Telegram Staff Writer
The single lady is far from lonely.
She's got plenty of bears to keep her company - 1,035 of them, in fact.
'I don't know how this collection got so big,' said Wanda 'Jean' Sims of Gatesville. 'It just happened, but I can tell you I love every single one of my bears.'
It all started in 1983.
'We had a precious little dog - Susie - and she loved stuffed animals,' Ms. Sims said. 'So I'd buy her little toys from the Goodwill store, and one day I got her a teddy bear, and she loved it, but I thought it was too pretty for her to chew on, so I kept it.'
That teddy bear prompted the purchase of another and another. 'And then people started giving me teddy bears,' Ms. Sims said. 'There were teddy bears for birthdays and Christmas and teddy bears just because someone went on a vacation.'
Soon she had more teddy bears than her living room could hold. She had to start displaying them in the guest bedroom - and a few years later, in her master bedroom.
'I can always tell when someone comes and thinks I'm an idiot for having all these bears,' Ms. Sims said. 'One time a friend came over and she had that look on her face, and it embarrassed me, so I told my husband about it.'
Her husband, Clarence Sims, died in 1993.
'He told me that if I liked the teddy bears, then I should keep them right where they were,' Ms. Sims said. 'He said, 'I don't care if you hang teddy bears from the ceiling, as long as I can make it to my chair, the bed, the bathroom and the coffee pot, then everything's great.'
So Ms. Sims kept her teddy bears and never felt ashamed of them again.
'They've become part of me and this house,' Ms. Sims said. 'They're sweet and cute.'
They're also valuable. Most of her bears are in mint condition, and at least half of them bear the name of a top-notch teddy, like Paddington, Berenstain and Gund.
'In the bear circuit, these guys can bring in high dollars,' Ms. Sims said.
Gund is the brand name of a popular teddy bear in Germany. Ms. Sim's got Gund bears that date to the early 1900s.
And the Paddington Bear is the creation of Michael Bond of London, a longtime children's book author. First published in 1958, the Paddington stories follow the adventures of a little boy bear named Paddington.
'He's forever getting lost,' Ms. Sims said. 'He's on a boat, in a train, always trying to find his way home.'
The journeys are full of adventure, and Paddington always learns a good lesson that makes him a better bear.
Bond's stories have been a mainstay in children's literature for the last five decades, and not just in the United States. The 70 Paddington stories have been translated into 30 languages. Bond's most recent story, 'Paddington Here and Now,' was published in 2008.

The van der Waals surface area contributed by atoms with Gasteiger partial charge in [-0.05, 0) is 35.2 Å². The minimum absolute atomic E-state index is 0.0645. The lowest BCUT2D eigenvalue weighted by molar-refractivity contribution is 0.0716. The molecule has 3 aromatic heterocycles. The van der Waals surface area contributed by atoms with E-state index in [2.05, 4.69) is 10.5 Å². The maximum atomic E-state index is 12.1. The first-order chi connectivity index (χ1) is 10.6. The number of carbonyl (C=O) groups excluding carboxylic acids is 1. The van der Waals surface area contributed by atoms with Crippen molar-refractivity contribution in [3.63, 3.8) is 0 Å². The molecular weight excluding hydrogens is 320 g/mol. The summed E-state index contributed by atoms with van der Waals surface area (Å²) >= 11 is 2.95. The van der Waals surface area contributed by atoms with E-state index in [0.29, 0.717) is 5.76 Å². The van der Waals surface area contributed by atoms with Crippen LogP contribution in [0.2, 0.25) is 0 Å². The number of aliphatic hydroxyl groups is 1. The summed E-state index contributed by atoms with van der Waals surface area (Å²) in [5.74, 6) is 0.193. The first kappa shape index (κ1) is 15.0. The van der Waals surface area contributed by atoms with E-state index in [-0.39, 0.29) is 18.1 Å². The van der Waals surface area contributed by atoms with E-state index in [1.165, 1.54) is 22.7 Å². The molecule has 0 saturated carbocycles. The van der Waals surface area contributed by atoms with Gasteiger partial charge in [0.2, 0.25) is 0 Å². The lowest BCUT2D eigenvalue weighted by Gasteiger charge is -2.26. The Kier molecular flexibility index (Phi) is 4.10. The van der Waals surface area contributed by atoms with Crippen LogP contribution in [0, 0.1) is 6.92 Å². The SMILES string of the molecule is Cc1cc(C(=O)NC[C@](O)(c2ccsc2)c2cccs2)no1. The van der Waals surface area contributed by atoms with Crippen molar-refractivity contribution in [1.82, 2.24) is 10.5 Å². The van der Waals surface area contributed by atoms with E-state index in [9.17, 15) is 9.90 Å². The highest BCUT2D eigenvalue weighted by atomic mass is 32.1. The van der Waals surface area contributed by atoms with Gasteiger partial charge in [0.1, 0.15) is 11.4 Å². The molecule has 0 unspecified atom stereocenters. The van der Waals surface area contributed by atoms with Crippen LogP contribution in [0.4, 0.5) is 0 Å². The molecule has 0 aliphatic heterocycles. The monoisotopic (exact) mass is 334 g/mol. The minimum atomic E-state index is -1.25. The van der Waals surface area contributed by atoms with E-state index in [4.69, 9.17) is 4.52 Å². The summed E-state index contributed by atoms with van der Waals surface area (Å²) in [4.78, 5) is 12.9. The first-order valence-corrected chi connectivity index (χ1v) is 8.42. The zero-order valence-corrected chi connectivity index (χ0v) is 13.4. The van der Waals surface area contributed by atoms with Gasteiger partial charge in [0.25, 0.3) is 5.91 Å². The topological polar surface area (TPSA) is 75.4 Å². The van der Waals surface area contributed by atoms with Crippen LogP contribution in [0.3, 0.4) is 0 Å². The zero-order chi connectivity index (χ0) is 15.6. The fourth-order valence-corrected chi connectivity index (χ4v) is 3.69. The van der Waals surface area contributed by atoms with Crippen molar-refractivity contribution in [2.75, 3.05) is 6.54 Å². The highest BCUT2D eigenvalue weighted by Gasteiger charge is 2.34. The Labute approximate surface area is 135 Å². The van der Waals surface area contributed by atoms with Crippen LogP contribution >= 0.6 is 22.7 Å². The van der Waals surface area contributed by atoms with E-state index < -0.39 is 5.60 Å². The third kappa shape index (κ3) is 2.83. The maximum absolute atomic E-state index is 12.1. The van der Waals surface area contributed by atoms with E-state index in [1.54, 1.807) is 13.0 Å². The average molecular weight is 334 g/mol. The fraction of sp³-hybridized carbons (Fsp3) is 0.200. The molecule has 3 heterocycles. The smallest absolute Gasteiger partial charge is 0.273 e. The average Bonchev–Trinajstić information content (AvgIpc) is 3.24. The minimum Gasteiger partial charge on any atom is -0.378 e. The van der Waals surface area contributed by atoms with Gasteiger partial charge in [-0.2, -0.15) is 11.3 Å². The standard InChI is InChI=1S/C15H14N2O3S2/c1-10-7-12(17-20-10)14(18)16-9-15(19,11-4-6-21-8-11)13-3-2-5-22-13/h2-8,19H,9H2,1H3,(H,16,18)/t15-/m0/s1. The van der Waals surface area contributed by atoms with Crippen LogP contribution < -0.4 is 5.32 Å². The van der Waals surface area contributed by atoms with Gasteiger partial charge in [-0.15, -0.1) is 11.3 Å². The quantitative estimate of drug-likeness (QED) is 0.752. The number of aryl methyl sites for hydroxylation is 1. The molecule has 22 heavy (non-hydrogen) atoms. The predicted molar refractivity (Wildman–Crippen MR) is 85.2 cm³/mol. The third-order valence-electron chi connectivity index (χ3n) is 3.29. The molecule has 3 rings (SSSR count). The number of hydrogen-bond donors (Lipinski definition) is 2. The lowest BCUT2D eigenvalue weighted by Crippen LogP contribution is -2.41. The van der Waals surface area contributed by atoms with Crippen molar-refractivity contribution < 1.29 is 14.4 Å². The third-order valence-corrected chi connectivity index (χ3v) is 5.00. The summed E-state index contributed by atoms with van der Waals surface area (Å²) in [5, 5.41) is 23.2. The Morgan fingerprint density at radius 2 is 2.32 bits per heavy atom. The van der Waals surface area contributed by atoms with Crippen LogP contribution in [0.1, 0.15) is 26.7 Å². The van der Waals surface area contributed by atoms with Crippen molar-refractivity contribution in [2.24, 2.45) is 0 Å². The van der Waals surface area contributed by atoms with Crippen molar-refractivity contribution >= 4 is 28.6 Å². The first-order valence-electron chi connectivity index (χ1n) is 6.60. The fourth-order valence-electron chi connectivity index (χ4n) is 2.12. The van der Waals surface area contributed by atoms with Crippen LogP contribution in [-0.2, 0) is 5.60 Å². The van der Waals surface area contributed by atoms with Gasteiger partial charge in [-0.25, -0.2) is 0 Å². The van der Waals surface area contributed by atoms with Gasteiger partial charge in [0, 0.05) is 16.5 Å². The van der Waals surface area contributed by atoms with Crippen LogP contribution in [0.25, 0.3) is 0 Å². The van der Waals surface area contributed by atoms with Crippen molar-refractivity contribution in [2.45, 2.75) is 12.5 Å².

One of Ms. Sims's favorite bears is a Paddington. A gift from her husband, it stands near the front door, always ready to welcome her home with a smile.
'The little bear traveled all the way from the darkest area of Peru,' Ms. Sims said. 'See the sign on his neck, it says 'Please care for this bear.''
Her Berenstain Bears wave from the mantle in the living room. She's got another set of them in the back bedroom.
These bears come from the minds of Jan and Stan Berenstain. They gave life to the bear family in 1962 with their children's book 'The Big Honey Hunt.'
Main characters are Papa Bear, the woodworker father; Mama Bear, the homemaker wife; and the three children, Brother Bear, Sister Bear and Honey Bear. The stories are set in Bear Country, a society composed entirely of bears, and feature topics relevant to everyday family life, like growth spurts, school and growth spurts.
'They're very popular to this day,' Ms. Sims said.
Between the story books and the NBC TV cartoon, there's been hundreds of Berenstain adventures.
Ms. Sims keeps some of her 'high-dollar bears' in the china cabinet.
'That way the glass door keeps the dust off of them,' Ms. Sims said. 'But you can still see them.'
Dust - that's a worry for Ms. Sims.
'Everyday's a dusting day,' Ms. Sims said. 'I've got the bears divided into groups, so there's always a dusting rotation.'
The system she's devised seems to work.
Neighbor Kenneth Riddle and his granddaughter, 18-year-old Ashton Ramminger, say Ms. Sims' bears always looks splendid.
'She works real hard to keep it up,' Riddle said.
Miss Ramminger has fond memories of the bear world in Ms. Sims' house.
'(Ms. Sims) used to watch me after school when I was little,' Miss Ramminger said. 'The neatest thing was that it didn't matter what bear I picked up, she could always tell me the story behind it and where she got it.'
As Miss Ramminger grew up, she said Ms. Sims would teach her about the history of famous teddy bears and which kinds of bears to look for at antique shops.
'I caught a bit of her love for them,' Miss Ramminger said.
She keeps her dozen bears on the couch at her grandparents' house in Gatesville.
Grandpa Riddle's OK with that. He loves his granddaughter, and he loves Ms. Sims like a sister.
'But he's a big teaser,' Ms. Sims said. 'He thinks me collecting bears is cooky, so he buys me pigs.'
So Ms. Sims keeps a tiny shelf in the living room for the pigs. But it's barely visible; the teddies are the ones in control.
Living room, 98
Front bedroom, 142
Back bedroom, 152
Dining room, 145
Husband's room, 150
Back bath, 53
Hall bath, 17
Beanie Baby Bears, 193
Teenie Beanie Bears, 56
Paddington Bears, 37
State Quarter Bears, 50
Kimberly Originals, 15
Wee Ben Village Bears, 31
The list goes on...